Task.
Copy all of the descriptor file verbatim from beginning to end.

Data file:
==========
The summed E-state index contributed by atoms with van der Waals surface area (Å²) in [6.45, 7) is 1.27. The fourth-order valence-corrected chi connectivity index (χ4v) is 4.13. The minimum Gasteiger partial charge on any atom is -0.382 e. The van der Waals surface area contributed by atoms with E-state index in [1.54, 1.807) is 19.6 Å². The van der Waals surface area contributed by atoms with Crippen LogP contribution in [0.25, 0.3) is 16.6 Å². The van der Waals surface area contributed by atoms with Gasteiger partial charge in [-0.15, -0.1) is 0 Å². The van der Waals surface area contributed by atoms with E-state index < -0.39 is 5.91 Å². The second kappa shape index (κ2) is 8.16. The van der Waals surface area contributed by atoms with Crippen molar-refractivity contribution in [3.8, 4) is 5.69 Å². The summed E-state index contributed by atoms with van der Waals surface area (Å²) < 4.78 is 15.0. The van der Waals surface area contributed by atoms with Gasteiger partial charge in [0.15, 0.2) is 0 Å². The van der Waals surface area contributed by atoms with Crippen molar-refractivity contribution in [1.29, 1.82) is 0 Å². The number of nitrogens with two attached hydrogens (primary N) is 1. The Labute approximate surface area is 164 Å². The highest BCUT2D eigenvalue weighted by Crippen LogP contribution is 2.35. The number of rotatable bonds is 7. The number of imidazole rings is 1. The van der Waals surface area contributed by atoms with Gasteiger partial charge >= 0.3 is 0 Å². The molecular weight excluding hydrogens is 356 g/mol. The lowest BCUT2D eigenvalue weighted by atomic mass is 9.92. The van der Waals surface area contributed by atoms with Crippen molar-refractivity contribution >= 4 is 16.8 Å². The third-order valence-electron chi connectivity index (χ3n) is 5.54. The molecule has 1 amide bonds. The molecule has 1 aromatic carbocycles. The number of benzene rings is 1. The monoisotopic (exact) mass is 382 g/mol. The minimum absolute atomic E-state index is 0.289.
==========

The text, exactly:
The summed E-state index contributed by atoms with van der Waals surface area (Å²) in [6.45, 7) is 1.27. The fourth-order valence-corrected chi connectivity index (χ4v) is 4.13. The minimum Gasteiger partial charge on any atom is -0.382 e. The van der Waals surface area contributed by atoms with E-state index in [1.54, 1.807) is 19.6 Å². The van der Waals surface area contributed by atoms with Crippen LogP contribution in [0.25, 0.3) is 16.6 Å². The van der Waals surface area contributed by atoms with Gasteiger partial charge in [-0.15, -0.1) is 0 Å². The van der Waals surface area contributed by atoms with E-state index < -0.39 is 5.91 Å². The second kappa shape index (κ2) is 8.16. The van der Waals surface area contributed by atoms with Crippen molar-refractivity contribution in [3.8, 4) is 5.69 Å². The summed E-state index contributed by atoms with van der Waals surface area (Å²) < 4.78 is 15.0. The van der Waals surface area contributed by atoms with Gasteiger partial charge in [0.15, 0.2) is 0 Å². The van der Waals surface area contributed by atoms with Crippen molar-refractivity contribution in [1.29, 1.82) is 0 Å². The number of nitrogens with two attached hydrogens (primary N) is 1. The Labute approximate surface area is 164 Å². The highest BCUT2D eigenvalue weighted by Crippen LogP contribution is 2.35. The number of rotatable bonds is 7. The number of imidazole rings is 1. The van der Waals surface area contributed by atoms with Gasteiger partial charge >= 0.3 is 0 Å². The molecular weight excluding hydrogens is 356 g/mol. The lowest BCUT2D eigenvalue weighted by atomic mass is 9.92. The van der Waals surface area contributed by atoms with Crippen molar-refractivity contribution >= 4 is 16.8 Å². The third-order valence-electron chi connectivity index (χ3n) is 5.54. The molecule has 1 amide bonds. The molecule has 1 aromatic carbocycles. The number of benzene rings is 1. The monoisotopic (exact) mass is 382 g/mol. The minimum absolute atomic E-state index is 0.289.